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Twenty Lectures on Algorithmic Game Theory
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Book description

Computer science and economics have engaged in a lively interaction over the past fifteen years, resulting in the new field of algorithmic game theory. Many problems that are central to modern computer science, ranging from resource allocation in large networks to online advertising, involve interactions between multiple self-interested parties. Economics and game theory offer a host of useful models and definitions to reason about such problems. The flow of ideas also travels in the other direction, and concepts from computer science are increasingly important in economics. This book grew out of the author's Stanford University course on algorithmic game theory, and aims to give students and other newcomers a quick and accessible introduction to many of the most important concepts in the field. The book also includes case studies on online advertising, wireless spectrum auctions, kidney exchange, and network management.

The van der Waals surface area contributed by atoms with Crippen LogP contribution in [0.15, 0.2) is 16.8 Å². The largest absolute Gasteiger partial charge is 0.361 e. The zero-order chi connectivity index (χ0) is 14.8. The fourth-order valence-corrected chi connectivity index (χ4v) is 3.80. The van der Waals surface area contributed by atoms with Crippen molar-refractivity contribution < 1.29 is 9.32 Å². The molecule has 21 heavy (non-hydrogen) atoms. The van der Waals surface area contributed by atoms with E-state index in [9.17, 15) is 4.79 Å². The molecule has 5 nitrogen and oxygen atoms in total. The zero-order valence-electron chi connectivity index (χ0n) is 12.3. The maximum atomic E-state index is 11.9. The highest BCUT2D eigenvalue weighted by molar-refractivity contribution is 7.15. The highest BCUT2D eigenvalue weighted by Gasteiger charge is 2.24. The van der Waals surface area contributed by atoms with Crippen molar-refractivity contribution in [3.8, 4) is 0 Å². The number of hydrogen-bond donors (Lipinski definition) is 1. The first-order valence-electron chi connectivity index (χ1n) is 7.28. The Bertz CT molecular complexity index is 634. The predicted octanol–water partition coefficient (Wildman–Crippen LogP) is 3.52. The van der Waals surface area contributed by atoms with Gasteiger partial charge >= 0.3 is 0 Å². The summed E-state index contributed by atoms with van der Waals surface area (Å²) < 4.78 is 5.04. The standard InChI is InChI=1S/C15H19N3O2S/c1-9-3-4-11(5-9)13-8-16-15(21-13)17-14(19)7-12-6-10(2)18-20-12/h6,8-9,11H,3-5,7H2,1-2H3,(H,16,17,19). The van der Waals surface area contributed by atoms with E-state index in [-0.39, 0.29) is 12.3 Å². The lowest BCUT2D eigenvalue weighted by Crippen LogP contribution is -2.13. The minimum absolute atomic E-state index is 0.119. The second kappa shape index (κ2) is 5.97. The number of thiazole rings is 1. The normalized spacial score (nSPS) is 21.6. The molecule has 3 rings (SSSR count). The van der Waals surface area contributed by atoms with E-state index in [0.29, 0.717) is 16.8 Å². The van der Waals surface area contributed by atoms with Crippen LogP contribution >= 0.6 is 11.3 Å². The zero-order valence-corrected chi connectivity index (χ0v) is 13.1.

Reviews

'There are several features of this book that make it very well suited both for the classroom and for self-study … if your interest is in understanding how game theory, economics and computer science are cross-pollinating to address challenges of the design of online strategic interactions, this is the book to start with. It is clear, well-organized and makes a compelling introduction to a vibrant field.'

David Burke Source: MAA Reviews

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